Black Actors League explores diversity, culture through art
Gina Cleveland smiled when asked the goal of the registered student organization (RSO), the Black Actors League (BAL). A senior acting major from Chicago, Cleveland knew the answer most people expected would include a nod to black playwrights and screenwriters.
“The Black Actors League is a group open to all students who are interested in studying art through an underrepresented lens,” she said.
Cleveland currently serves as president of the RSO that has been at Illinois State since 2008. “We were originally established as a way to explore the black experience in art, but we go beyond that,” she said. “The group explores diversity and culture through art, and reaches into the experiences of Latinx, Asian-American, LGBTQ—any group that is underrepresented in the arts.”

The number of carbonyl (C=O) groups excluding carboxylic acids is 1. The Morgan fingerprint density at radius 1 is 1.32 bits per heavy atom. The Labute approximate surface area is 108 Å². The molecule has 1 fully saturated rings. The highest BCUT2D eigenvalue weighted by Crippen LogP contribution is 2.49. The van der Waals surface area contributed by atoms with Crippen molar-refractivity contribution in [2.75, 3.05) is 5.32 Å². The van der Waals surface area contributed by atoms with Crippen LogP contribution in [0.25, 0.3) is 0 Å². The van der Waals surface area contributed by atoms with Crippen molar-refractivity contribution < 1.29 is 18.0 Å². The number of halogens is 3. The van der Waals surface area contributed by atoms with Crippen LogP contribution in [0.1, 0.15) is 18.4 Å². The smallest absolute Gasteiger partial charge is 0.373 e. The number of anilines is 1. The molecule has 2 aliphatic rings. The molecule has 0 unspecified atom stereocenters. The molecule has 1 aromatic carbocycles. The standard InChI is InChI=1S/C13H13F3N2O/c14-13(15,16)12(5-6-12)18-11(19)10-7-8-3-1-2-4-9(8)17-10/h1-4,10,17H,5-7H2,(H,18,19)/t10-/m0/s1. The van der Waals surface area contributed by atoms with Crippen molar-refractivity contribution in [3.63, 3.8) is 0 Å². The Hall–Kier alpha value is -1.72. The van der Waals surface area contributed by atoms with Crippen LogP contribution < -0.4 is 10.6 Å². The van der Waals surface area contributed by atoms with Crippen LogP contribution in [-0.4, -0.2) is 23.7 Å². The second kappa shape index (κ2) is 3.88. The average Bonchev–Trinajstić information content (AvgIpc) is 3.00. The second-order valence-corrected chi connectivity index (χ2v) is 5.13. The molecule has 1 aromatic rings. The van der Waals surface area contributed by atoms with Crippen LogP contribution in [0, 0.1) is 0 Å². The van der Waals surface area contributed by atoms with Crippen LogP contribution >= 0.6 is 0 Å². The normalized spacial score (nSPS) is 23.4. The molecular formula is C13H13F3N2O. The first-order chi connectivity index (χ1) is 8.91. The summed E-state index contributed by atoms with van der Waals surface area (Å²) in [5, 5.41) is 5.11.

Members of the BAL gather for readings or workshopping plays. “There are times we have monologues due in classes, and we bounce ideas off of each other,” said Cleveland. “We work on our craft and draw from one another.”
The BAL takes part in activities throughout the year, including performing for the Black Heritage Ball. The group recently finished working with the New Route Theatre for the Black Voices Matter Festival, which featured readings of playwrights from across the country. Cleveland, who directed the reading “Last of Ken” for the festival, had the chance to work closely with playwright Ann Eskridge. “She lives in Detroit, but we talked about the play, and she was able to Skype in for a talk-back at the last performance,” said Cleveland.
In April, the Black Actors League will join the FreeStage Festival with a poetry slam penned by members Anthony Harden and Da’Mara Smith. “It can be acting, improv, writing, or directing—the League gives us the opportunities to express ourselves through art,” said Harden, a senior acting major from Rockford who wrote a play that was performed by the BAL. “There is a family feel to it that I love.”
Cleveland nodded her head in agreement. “We are a family, and we want to share that feeling,” she said. “We create this safe space and this safe culture no matter who you are, where you came from, or where you’re going. We want to help you be a better student, a better actor, a better person. We want to help you just be better.”